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Picture This: Google Trains AI to Create Professional-Quality Art Photography

21 Jul 2017 1:25pm, by

An “art” landscape photograph from Interlaken, Switzerland, produced from a Google Earth image by Creatism — Google’s new experimental “deep-learning system for artistic content creation.”

There are many professions where human workers are being replaced by intelligent machines. Cashiers at stores and restaurants, factory workers, even farm laborers are all being swapped out for robots at a dizzying pace. Until now, however, those in the artistic professions felt pretty safe from the threat. After all, how could an algorithm ever replicate the inenarrable process of human creativity?

Enter Hui Fang and Meng Zhang, software engineers at Google Research who specialize in machine perception. On July 11th Fang and Zhang released a white paper announcing Creatism, a “deep-learning system for artistic content creation.”

The pair was interested in moving beyond the objective realm where machine learning has been limited thus far: an essentially binary universe where tasks have linear, clearly defined parameters producing an outcome that is either correct or incorrect. Right vs. wrong answers underlie the machine learning “training process” — but how could this work in an area like music or the visual arts, where there are no objective “right” or “wrong” outcomes? Aesthetic values are highly subjective, “eye of the beholder” utterly un-quantifiable entities…or are they?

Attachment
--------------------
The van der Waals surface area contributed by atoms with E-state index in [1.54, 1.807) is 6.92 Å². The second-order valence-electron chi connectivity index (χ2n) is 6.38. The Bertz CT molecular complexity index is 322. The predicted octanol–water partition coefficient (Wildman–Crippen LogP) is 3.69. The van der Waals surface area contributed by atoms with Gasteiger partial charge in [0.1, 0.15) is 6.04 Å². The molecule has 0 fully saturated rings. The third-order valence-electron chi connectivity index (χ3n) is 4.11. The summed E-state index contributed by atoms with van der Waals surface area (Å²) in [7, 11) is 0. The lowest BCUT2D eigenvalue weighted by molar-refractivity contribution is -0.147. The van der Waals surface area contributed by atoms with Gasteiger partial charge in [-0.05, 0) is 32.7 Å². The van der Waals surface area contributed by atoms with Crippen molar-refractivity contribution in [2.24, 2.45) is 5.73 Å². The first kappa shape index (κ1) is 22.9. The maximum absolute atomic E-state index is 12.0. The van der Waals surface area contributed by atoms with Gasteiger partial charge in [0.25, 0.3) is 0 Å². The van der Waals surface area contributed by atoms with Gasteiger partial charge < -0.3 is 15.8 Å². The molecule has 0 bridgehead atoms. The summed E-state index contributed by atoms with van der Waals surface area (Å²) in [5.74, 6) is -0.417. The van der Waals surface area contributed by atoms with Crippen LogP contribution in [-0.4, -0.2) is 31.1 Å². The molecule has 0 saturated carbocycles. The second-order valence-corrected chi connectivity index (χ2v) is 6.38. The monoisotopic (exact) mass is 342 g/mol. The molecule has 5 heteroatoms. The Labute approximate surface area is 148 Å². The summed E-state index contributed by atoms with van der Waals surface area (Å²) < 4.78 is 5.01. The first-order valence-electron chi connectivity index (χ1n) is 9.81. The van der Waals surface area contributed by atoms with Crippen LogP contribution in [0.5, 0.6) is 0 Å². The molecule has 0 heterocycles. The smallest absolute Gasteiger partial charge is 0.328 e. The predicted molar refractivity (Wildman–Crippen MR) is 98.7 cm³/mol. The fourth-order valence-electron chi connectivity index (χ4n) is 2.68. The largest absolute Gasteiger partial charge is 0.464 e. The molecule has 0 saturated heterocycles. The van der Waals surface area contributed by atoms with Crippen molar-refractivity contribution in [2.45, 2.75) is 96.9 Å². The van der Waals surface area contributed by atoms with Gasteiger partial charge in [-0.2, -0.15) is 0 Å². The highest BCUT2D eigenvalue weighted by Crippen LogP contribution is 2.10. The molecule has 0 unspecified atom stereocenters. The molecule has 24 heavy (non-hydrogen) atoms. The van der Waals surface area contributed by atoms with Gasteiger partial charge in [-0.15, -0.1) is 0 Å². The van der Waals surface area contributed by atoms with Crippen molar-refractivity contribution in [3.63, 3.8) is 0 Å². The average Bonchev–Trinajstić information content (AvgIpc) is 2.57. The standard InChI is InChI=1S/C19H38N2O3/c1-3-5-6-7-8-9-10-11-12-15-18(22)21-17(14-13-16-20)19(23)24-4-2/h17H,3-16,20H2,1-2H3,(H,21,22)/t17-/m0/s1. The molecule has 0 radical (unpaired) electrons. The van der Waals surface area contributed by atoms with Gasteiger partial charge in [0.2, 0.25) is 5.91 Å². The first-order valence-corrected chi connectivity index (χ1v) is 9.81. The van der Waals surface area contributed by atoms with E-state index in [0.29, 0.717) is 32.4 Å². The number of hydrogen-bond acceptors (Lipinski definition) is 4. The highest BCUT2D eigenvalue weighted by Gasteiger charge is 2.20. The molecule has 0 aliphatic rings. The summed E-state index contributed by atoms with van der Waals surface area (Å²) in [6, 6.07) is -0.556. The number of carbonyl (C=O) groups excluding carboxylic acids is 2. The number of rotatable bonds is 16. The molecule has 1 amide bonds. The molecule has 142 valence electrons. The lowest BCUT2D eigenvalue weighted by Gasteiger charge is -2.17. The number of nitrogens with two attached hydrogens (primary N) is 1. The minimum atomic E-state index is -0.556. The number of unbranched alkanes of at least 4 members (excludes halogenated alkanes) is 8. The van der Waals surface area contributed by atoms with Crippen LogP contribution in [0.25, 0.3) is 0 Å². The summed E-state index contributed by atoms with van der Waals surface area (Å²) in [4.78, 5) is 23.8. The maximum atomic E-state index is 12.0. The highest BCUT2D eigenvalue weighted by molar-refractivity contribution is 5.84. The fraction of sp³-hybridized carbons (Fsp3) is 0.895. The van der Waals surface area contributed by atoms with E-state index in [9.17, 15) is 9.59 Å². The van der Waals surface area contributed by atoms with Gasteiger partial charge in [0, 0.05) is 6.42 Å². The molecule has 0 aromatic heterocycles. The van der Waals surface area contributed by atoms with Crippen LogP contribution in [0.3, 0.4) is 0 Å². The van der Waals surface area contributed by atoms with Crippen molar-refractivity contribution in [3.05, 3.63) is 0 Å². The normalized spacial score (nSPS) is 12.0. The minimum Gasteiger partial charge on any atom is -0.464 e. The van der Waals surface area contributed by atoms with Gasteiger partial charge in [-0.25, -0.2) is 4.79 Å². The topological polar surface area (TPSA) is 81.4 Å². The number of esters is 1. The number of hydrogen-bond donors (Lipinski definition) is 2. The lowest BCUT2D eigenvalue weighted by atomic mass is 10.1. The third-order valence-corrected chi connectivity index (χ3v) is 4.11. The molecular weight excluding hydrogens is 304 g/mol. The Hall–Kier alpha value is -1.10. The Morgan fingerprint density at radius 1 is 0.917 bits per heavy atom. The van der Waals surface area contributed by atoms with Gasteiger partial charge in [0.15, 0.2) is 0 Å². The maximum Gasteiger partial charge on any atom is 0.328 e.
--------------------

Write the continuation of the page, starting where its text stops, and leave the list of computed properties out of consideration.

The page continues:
Fang and Zhang wanted to find out. They drafted an experimental deep-learning system to mimic the workflow of a professional photographer: choosing and framing a composition, then applying a series of post-processing filters and effects to enhance the image. The system was allowed to “roam” a set of 40,000 Google Earth Street View landscape panoramas — drawn from places like Banff National Park, the Interlochen lakes region of Switzerland, and similar drop-dead gorgeous locales — in order to select its own images for processing. The system then cropped the image for optimal composition, applied algorithms to enhance color saturation and HDR strength, and finally applied a content-aware “dramatic mask” to adjust highlights within the photo.

A Google Earth source image (a) is selected by the AI, then cropped into (b), with saturation and HDR strength enhanced in (c), and with a dramatic mask applied in (d). Each step is guided by one learned aspect of aesthetics.

The engineers then applied the ultimate in AI evaluations, the Turing test. They mixed the AI’s output images with other images created by humans and presented them for blind evaluation by a panel of professional photographers. The pros rated the images using a simplified system based on the kind used for judging photo competitions. Each image was given a score ranging from 1 to 4, with the lowest being “point and shoot without consideration for composition, lighting, etc.” and the highest being “pro” for images that achieved visual near-perfection. Forty percent of the AI’s images were deemed “pro” or “semi-pro” in quality — an impressive number for a first-time experiment.